15 August 2015

Building The FBR

12 Aug, 2015

Jaideep A. Prabhu is a specialist in foreign and nuclear policy; he also pokes his nose in energy and defence related matters. 

Nuclear energy has the potential to change India’s future. And a few bold scientists are quietly building our first fast breeder reactor (FBR). This is the story of a how a chain reaction could be set off.

Tucked away in the tiny, nondescript village of Kalpakkam in Tamil Nadu is one of India’s little islands of excellence, Bharatiya Nabhikiya Vidyut Nigam (Bhavini). Established in October 2003, Bhavini is a nuclear power utility company wholly owned by the Government of India under the Department of Atomic Energy. Tasked with the construction and operation of advanced nuclear reactors such as the Fast Breeder Reactor (FBR), the company till date has no operational reactors and works on a modest budget. However, the first reactor, the Prototype FBR or PFBR, is scheduled to go critical this month. The average age of its technical workforce is 35 years.

As a utility company, Bhavini does not design or develop new reactors or even improvements to existing ones—that responsibility falls to the Indira Gandhi Centre for Atomic Research (IGCAR), which was known as the Reactor Research Centre (RRC) until 1985 when it was rechristened. IGCAR has ben operating a 13 MW Fast Breeder Test Reactor (FBTR), and the experience garnered from that has led to the design of the soon-to-be-critical 500 MW PFBR.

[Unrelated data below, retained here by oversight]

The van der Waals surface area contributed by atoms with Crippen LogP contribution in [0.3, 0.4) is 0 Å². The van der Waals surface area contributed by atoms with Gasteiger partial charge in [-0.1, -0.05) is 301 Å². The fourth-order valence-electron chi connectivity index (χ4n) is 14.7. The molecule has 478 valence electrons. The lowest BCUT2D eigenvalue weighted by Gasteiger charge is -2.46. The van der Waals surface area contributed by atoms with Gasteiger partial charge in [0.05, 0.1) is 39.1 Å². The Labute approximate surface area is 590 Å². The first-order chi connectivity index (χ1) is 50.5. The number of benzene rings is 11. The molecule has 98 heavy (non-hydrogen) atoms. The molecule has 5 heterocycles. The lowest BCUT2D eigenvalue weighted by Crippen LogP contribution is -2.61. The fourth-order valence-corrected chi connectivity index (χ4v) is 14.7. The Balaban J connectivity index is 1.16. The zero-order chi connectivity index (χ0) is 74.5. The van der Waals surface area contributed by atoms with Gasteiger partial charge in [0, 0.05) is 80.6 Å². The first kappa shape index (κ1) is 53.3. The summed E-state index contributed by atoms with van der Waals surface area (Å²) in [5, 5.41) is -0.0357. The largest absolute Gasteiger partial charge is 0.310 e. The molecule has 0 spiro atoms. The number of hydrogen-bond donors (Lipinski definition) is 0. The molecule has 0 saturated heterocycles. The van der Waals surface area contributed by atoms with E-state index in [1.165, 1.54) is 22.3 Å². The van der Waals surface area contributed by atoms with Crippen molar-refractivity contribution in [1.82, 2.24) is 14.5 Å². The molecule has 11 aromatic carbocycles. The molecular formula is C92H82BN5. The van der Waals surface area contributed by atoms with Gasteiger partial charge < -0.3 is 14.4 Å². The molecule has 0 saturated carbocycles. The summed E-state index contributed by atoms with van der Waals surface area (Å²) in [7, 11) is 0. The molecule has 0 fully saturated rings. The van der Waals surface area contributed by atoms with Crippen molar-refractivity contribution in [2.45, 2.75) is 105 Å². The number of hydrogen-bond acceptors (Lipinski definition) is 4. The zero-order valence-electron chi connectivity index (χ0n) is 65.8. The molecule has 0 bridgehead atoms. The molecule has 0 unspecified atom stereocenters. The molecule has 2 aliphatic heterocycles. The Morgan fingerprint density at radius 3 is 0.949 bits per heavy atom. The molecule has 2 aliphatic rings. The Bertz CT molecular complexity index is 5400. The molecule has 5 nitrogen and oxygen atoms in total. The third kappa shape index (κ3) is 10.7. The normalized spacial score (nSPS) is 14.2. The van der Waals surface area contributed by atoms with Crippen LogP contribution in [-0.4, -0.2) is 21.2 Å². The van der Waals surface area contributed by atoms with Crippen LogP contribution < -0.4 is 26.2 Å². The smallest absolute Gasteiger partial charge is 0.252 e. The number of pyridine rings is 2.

Though much of the nuclear conversation in India has recently veered towards nuclear liability and the import of the latest Generation III or III+ reactors from France and Russia, what makes the mandate of Bhavini so exciting is that it represents a second dawn of the nuclear age. Until now, Light Water Reactors have been the mainstay of global nuclear power generation, numbering 375 of 439 commercial power reactors in operation at the beginning of this year. India’s fleet of reactors is comprised mainly of Pressurised Heavy Water Reactors (PHWR) which are similar in principle to LWRs and are operated by the Nuclear Power Corporation of India (NPCIL). However, the fleet of FBRs Bhavini will eventually operate promises to dramatically improve on the performance of even the latest LWRs.

Without any exaggeration, Bhavini can be said to represent a second dawning of the nuclear age. The first dawn in July 1945 brought with it the horsemen of the apocalypse but this one holds the promise of redemption. Bhavini and its reactors will consume almost 80 times less fuel than a comparable LWR and generate substantially less nuclear waste; it will even breed more fuel in the process. Most importantly, the waste it generates will have radioactive half lives of around 400-700 years rather than the 24,000 years that LWR waste has. This will make handling and storage cheaper and safer. Fast reactors will optimally utilise Indian natural resources and insulate the country’s nuclear energy establishment from geopolitical games. Simply put, fast reactors can bring energy security within India’s grasp.

Chellapandi joined the Reactor Research Centre (later renamed IGCAR) in September 1978. In September this year, he will complete 37 years of service just as India’s first commercial fastbreeder reactor goes online. It is a fitting work anniversary token for a man who most deserves to be called the father of India’s fast reactor programme.

This article was published in the August 2015 issue of Swarajya.

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